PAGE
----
Stockholm falls as Dubai shocks global markets

The Stockholm stock exchange fell by 3.1 percent on Thursday in response to an announcement that Dubai World has requested deferment on its $59 billion mountain of debt.

The shockwaves reverberated across the globe with the British pound and UK banks taking a big hit in afternoon trading.

Insurance premiums on Dubai-related debt spiralled on Thursday in response to the announcement that the emirate’s holding company, behind much of the spectacular property boom in the territory in recent years, was having trouble meeting debt payments.

Insurance on a five-year $10 million loan to Dubai is now running at over $500,000 per annum, Reuters reports.

While Swedish banks are not overly exposed to Dubai and Middle Eastern markets the emirate’s financial tentacles extend to the Stockholm exchange.

Dubai’s holding firm Borse Dubai owns for example a fifth of Nasdaq OMX, the firm which operates the Stockholm exchange.

“This is nothing that affects either Nasdaq OMX or the Stockholm exchange,” said Carl Norell, a spokesperson for the exchange, to news agency TT.

Asian markets also felt the financial chill from Dubai overnight with the Nikkei 225 down 3.2 percent, the China Shanghai Composite down 2.2 percent and the Hong Kong Hang Seng dropping 4.3 percent.

With the US exchanges closed for the Thanksgiving Day holiday it was difficult to gauge Wall Street’s reaction to the news.

Dubai World has asked its creditors for respite until May 30th 2010 in order to restructure its balance sheet.

An eventual bankruptcy would have extensive consequences, the UK Financial Times warned on Thursday. The total debts accumulated by Dubai are thought to exceed $80 billion.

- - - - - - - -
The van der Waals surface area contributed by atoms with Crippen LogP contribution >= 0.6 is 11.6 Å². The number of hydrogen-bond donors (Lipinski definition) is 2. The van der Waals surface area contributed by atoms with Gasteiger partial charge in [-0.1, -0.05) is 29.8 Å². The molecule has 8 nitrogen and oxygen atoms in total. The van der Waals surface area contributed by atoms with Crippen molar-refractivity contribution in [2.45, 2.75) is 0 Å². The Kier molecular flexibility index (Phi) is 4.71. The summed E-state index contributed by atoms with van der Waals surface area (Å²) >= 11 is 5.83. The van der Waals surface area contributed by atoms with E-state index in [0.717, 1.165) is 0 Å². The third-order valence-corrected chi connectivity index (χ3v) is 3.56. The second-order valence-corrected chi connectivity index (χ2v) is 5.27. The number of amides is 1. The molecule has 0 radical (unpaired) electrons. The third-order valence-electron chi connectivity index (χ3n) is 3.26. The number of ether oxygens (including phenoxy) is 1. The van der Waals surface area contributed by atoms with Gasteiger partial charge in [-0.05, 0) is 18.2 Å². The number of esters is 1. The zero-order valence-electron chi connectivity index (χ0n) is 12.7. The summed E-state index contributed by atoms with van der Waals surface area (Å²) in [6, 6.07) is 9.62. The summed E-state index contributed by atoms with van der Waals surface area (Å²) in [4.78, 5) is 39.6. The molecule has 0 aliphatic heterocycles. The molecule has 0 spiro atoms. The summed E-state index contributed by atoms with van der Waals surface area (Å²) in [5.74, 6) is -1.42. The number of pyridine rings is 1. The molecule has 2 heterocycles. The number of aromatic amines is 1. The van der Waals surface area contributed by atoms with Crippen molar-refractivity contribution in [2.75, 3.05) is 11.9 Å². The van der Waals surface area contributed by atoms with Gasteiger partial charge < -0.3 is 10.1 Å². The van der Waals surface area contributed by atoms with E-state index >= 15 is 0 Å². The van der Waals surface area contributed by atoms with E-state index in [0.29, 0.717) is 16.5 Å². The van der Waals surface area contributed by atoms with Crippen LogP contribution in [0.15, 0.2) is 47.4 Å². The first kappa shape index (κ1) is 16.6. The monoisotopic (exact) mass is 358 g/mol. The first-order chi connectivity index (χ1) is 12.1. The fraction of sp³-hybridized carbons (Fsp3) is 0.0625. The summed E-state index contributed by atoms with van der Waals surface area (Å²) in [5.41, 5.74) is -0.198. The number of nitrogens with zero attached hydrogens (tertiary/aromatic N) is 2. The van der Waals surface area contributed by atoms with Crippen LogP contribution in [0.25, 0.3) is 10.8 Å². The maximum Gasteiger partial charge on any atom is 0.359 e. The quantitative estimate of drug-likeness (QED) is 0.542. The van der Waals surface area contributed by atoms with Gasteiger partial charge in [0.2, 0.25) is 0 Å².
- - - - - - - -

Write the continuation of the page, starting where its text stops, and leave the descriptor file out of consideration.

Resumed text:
The head of Sweden’s Riksbanken, Stefan Ingves, said on Thursday that it is too early to judge the situation.

“Swedish banks are not that big in that part of the world, so it will hardly be a great concern for Swedish banks,” he said.

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Sweden joins ‘The World’ in Dubai project

Sweden is set to become an island in Dubai, complete with Viking longship-roofed villas, a floating restaurant and the chance to celebrate Midsummer with little risk of the customary rain spoiling the party.

Sweden joins 'The World' in Dubai project
The Heart of Europe project in Dubai. Photo: TT

The "Swedish" development is part of the Heart of Europe tourism development which is located off the coast of Dubai. The development is part of "The World" – an artificial archipelago of small islands connected in the shape of a map of the globe.

"The World" project in Dubai. Photo: NASA/Jesse Allen

The luxury villas on the "Swedish" island will each feature seven bedrooms and a private beach. They will furthermore resemble the upturned hull of Viking longships and will be serviced by a floating restaurant modelled on the Saluhall Market place in central Stockholm. The restaurant will serve a slew of traditional Swedish delicacies such as herring, meatballs and toast Skagen.

"The island will not only be home to the finest Swedish architecture and design, but it will also bring the best of Swedish culture and lifestyle to Dubai," Josef Kelindienst, CEO of the developers the Kleindienst Group told website.

Construction of the some 300 islands began in 2003 but the project was derailed by the finance crunch. The heart of Europe project was launched in January 2014 and will feature six man-made islands each displaying a version of European life.